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The Baltimore health system put Robert Peace back together after a car crash shattered his pelvis. Then it nearly killed him, he says.

A painful bone infection that developed after surgery and a lack of follow-up care landed him in the operating room five more times, kept him homebound for a year and left him with joint damage and a severe limp.

"It's really hard for me to trust what doctors say," Peace said, adding that there was little after-hospital care to try to control the infection. "They didn't do what they were supposed to do."

Antonin Scalia's death leaves a void in many ways, but the most immediate effect will be on the outcome of several major cases pending before the Supreme Court.

Scalia's absence means some of these cases may result in 4-4 tie votes in the weeks and months just ahead. In that event, the rulings made by lower courts will be allowed to stand. Court observers have been scrambling to assess which of the pending cases in the current term are most likely to wind up in ties.

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The Appointment Clause of the Constitution (Article II, Section 2, Clause 2) states that the president "shall nominate, and by and with the Advice and Consent of the Senate, shall appoint ... Judges of the Supreme Court."

President Obama says he plans to pick a Supreme Court nominee following the death of Justice Antonin Scalia, setting up a confrontation with Republicans who control the Senate.

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And as promised, NPR's Sam Sanders is with us now from South Carolina.

Good morning, Sam.

SAM SANDERS, BYLINE: Hey. How are you?

MARTIN: I'm well. So we just heard about the political split in the Garner family, in particular.

The presidential candidates are wrestling with the issue of political money, which emerged as a bigger issue this cycle than in any presidential race since the 1970s.

Bernie Sanders started last week's Democratic debate with this point: "We have today a campaign finance system which is corrupt, which is undermining American democracy, which allows Wall Street and billionaires to pour huge sums of money into the political process."

And Hillary Clinton, closing the debate, said, "We agree that we've gotta get unaccountable money out of politics."

Supreme Court Justice Antonin Scalia died unexpectedly on Saturday. We spoke to NPR's Legal Affairs Correspondent Nina Totenberg about his life, legacy and what's next.

1. Let's talk about Scalia's legal perspective. He was known as a proponent of originalism. Can you tell us a bit about that?

Originalism, as defined by Justice Scalia and others, is that what is in the Constitution literally is what the founding fathers meant.

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With two contests down and the South Carolina primary only a week away, the six remaining Republican candidates took the debate stage Saturday night.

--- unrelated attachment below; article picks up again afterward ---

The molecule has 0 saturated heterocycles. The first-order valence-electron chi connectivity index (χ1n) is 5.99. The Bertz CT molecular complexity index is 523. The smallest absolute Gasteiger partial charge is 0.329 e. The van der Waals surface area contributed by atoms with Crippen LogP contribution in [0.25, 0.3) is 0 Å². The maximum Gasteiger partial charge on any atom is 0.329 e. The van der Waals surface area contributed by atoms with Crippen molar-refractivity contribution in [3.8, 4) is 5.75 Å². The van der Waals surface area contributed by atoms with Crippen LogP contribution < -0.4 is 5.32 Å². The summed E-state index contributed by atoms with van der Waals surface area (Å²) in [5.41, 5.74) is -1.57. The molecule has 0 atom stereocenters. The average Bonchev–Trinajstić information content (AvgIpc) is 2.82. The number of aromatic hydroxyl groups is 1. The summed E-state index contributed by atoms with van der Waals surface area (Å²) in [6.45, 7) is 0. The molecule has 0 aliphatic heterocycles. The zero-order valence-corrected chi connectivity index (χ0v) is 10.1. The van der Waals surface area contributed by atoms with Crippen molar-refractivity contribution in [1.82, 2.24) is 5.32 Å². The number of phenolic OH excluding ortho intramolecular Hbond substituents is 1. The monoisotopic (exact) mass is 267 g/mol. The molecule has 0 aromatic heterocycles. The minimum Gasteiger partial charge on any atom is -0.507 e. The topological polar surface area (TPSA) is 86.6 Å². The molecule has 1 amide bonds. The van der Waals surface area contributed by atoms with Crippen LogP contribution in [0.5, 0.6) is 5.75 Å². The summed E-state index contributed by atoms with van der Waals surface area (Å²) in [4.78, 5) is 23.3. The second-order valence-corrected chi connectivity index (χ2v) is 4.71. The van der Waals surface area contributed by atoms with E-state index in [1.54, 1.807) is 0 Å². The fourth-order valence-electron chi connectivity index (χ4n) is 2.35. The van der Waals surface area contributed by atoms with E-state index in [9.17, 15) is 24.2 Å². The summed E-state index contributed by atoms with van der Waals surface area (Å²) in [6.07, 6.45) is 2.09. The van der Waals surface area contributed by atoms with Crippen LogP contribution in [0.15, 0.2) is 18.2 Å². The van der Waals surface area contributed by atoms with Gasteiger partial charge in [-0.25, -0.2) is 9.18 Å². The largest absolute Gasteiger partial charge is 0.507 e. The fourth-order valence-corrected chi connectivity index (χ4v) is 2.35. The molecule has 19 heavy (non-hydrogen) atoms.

The debate, hosted by CBS News, featured lots of sparring between Donald Trump, Jeb Bush and Ted Cruz. Who spoke the longest? As always, NPR had its stopwatch at the ready.

President Obama struck a somber tone, remembering the late-Supreme Court Justice Antonin Scalia as a "towering legal mind" who influenced a generation, but made it clear, he intends to replace him.

"I plan to fulfill my constitutional responsibilities to nominate a successor in — due time," Obama said. "There will be plenty of time for me to do so, and for the Senate to fulfill its responsibility to give that person a fair hearing and a timely vote."

South Carolina is known for its rough and tumble politics, and Saturday night's CBS News debate in Greenville, S.C., certainly held true to that characterization.

It was the most vicious and unruly debate yet this cycle, prompting moderator John Dickerson to even interject at one point that he was "going to turn this car around!"

Lawmakers, presidential candidates on both sides and other prominent Americans have been reacting to the death of Supreme Court Justice Antonin Scalia. Scalia, 79, was found dead Saturday at a luxury ranch in West Texas.

Both conservatives and liberals have been describing him as brilliant, patriotic and a defender of the Constitution. And while several commenters have said they disagreed with Scalia's views, they all professed sound respect for him. We've rounded up some of the tributes.

Justice Antonin Scalia loved a good fight.

So it's only fitting that news of his death at age 79 ignited an immediate and partisan battle over who might take his place on the U.S. Supreme Court.

The latest batch of Hillary Clinton's emails from her time at the State Department includes 84 additional classified documents.

The new emails from her controversial private server, which were retroactively classified since she left office, include 81 which had been upgraded to confidential status and three to secret status. (Classified parts were redacted.)

The sudden and shocking death of Supreme Court icon Antonin Scalia this weekend will have enormous repercussions for the U.S. legal system and political process, both in the immediate term and for many years to come.

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